The claimant filed an extraordinary appeal against this judgment based on a procedural violation, as well as an appeal to the Supreme Court in the interests of uniform application of cassation law, the first of these being dismissed. In their appeal the petitioner claims that the higher court judgment avoids the fact that an affirmative injunction was sought, which was to address the repair of the damaged vehicle without compensation being requested. This circumstance attests to the fact that their claim for compensation for damage was serious and final and that this therefore did not lack consistency in a legal sense. To justify the appeal being in the interests of uniform application of cassation law, several judgments by higher courts were cited which, in cases such as this one, diverge from the opinion in the decision appealed.

In short, as stated, a legal matter is being raised for the court regarding the way to compensate damage when the sum for repairing a motor vehicle clearly exceeds its value at the time of the loss event. As can be seen, both in the lower court judgment and in that ruled by the High Court, the difference between the repair value and the market value, which is roughly double the amount, is considered to 'clearly exceed the vehicle value’. 

After making certain general considerations both concerning the victim’s right to obtain reimbursement as a guiding compensation principle given harm or damage unjustly endured and regarding how the property damage suffered should be compensated (and while maintaining that it will have to be rational and fair without it being possible to saddle the perpetrator with disproportional repairs or an exorbitant financial sacrifice beyond the true significance of the damage), the Court stops to examine the problem posed in the case being analysed.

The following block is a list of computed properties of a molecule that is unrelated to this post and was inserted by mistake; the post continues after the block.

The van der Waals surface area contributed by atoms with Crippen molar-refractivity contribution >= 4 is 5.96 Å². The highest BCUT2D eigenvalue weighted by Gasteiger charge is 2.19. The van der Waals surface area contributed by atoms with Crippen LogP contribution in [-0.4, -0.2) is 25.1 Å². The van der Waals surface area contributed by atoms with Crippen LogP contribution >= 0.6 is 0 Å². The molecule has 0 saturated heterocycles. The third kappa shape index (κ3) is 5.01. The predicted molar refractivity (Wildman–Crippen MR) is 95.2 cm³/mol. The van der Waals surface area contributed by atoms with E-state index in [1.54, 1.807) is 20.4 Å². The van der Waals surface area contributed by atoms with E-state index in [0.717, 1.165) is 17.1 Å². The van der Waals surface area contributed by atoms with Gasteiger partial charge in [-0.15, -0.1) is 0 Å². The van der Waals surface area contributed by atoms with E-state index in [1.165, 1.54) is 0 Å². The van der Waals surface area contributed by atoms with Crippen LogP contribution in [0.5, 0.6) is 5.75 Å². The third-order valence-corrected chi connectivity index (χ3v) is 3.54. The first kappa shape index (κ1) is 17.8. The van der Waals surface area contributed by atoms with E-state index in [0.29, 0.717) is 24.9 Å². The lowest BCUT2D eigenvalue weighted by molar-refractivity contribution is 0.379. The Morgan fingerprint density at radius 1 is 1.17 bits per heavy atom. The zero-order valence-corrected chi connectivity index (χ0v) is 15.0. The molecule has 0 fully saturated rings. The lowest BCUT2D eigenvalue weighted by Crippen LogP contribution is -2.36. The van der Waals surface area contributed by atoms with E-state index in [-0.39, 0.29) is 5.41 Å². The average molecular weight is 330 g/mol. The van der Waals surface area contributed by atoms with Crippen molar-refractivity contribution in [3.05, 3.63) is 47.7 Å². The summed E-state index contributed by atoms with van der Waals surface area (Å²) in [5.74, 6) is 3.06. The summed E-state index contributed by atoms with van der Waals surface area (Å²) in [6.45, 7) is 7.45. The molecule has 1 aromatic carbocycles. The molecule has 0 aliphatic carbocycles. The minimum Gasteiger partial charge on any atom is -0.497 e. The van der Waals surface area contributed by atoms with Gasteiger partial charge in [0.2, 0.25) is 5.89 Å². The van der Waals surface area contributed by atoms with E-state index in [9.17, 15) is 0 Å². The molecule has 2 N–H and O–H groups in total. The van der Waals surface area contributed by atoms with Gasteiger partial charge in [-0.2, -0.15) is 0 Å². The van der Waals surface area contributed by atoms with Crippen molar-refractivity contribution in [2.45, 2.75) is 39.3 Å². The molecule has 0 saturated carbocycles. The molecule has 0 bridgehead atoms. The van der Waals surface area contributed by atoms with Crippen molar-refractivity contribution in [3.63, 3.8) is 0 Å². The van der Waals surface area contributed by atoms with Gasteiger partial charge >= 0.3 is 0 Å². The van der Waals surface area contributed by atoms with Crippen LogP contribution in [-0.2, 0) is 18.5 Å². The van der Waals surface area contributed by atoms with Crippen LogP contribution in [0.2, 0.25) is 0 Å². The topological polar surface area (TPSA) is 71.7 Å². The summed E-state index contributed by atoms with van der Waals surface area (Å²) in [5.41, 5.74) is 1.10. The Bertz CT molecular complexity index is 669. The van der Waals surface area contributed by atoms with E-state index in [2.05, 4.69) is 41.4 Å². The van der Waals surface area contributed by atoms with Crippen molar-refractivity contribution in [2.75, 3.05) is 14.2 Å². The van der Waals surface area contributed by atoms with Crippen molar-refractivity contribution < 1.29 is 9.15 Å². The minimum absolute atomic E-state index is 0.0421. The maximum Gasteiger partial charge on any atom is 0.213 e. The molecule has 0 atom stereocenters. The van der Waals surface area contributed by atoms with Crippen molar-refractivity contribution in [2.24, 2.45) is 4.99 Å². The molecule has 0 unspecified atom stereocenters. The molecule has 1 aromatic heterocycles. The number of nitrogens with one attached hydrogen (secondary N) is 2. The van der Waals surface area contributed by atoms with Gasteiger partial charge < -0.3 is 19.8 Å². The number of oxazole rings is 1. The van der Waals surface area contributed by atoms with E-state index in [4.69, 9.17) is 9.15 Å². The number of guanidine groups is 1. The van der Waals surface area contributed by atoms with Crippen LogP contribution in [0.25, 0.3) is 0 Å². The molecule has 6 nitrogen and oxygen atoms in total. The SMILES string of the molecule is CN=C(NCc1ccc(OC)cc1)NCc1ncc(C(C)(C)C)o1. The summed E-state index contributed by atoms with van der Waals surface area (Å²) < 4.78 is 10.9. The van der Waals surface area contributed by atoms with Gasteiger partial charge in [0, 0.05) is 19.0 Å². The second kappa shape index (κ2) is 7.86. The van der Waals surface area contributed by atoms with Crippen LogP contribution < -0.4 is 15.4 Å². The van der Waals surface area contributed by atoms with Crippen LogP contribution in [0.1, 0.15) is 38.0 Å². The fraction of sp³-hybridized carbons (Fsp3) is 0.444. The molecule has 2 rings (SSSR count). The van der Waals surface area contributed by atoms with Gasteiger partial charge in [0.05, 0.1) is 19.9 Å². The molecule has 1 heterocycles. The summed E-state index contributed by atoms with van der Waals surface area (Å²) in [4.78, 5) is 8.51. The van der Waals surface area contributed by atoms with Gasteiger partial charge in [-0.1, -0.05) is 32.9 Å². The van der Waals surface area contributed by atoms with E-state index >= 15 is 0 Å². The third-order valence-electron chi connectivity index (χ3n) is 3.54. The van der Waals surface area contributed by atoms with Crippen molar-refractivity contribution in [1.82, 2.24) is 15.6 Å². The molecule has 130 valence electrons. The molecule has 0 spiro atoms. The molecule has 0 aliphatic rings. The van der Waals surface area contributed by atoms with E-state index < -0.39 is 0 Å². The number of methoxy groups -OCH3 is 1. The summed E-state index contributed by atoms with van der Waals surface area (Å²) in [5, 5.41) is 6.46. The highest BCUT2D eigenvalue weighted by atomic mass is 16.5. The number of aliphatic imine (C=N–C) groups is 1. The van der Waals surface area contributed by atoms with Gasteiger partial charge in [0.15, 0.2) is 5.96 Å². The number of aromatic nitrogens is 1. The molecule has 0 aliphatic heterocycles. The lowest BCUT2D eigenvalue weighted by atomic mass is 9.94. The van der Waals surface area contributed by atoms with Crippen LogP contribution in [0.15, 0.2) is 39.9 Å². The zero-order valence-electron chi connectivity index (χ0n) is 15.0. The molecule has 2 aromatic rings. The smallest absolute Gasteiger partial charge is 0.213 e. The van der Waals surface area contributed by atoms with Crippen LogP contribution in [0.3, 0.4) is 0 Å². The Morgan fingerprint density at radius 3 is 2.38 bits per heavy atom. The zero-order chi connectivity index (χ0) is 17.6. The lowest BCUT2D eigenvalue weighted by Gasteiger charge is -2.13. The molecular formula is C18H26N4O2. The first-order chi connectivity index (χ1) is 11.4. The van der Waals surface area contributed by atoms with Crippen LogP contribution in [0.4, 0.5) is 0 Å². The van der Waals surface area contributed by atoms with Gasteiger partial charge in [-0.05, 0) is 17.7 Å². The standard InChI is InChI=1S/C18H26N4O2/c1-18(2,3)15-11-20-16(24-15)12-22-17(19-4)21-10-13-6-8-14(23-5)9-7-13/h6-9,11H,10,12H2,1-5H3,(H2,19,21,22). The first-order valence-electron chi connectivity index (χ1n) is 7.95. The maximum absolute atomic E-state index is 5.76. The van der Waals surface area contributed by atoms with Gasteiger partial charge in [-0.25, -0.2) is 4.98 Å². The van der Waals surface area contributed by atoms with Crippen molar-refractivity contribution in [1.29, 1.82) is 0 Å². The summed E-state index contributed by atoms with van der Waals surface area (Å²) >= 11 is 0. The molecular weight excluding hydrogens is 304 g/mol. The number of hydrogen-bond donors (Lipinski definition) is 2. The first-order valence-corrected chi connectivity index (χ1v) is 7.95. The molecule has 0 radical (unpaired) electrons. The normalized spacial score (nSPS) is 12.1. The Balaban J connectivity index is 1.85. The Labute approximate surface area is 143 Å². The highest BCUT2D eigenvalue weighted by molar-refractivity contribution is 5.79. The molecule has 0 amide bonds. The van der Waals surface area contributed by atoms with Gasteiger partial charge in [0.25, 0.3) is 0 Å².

The judgment makes a general analysis of how valuation of property damage should be done, perhaps (although it does not expressly say so) by referring to cases where the vehicle’s repairs do not exceed its market value. Thus it says verbatim 'Where property damage is concerned the natural compensation for the detriment is generally achieved through effective repair of the damage suffered in a specialist workshop, the cost of which the aggrieved party passes on to the perpetrator of the damage or to insurers, who meet the cost of repair directly or compensate it through agreements between them. It is a fact that repair work can entail a certain advantage for the owner of the damaged vehicle which derives from replacement of old and worn parts with new ones in optimum condition, although compensation of the victim cannot be carried out as an exact science so certain benefits are tolerable and fair, while it is still also the case that the vehicle value depreciates when it suffers an accident that impairs it. This specific form of compensation leads us back without further ado to simple assessment of the value of the repair work carried out’.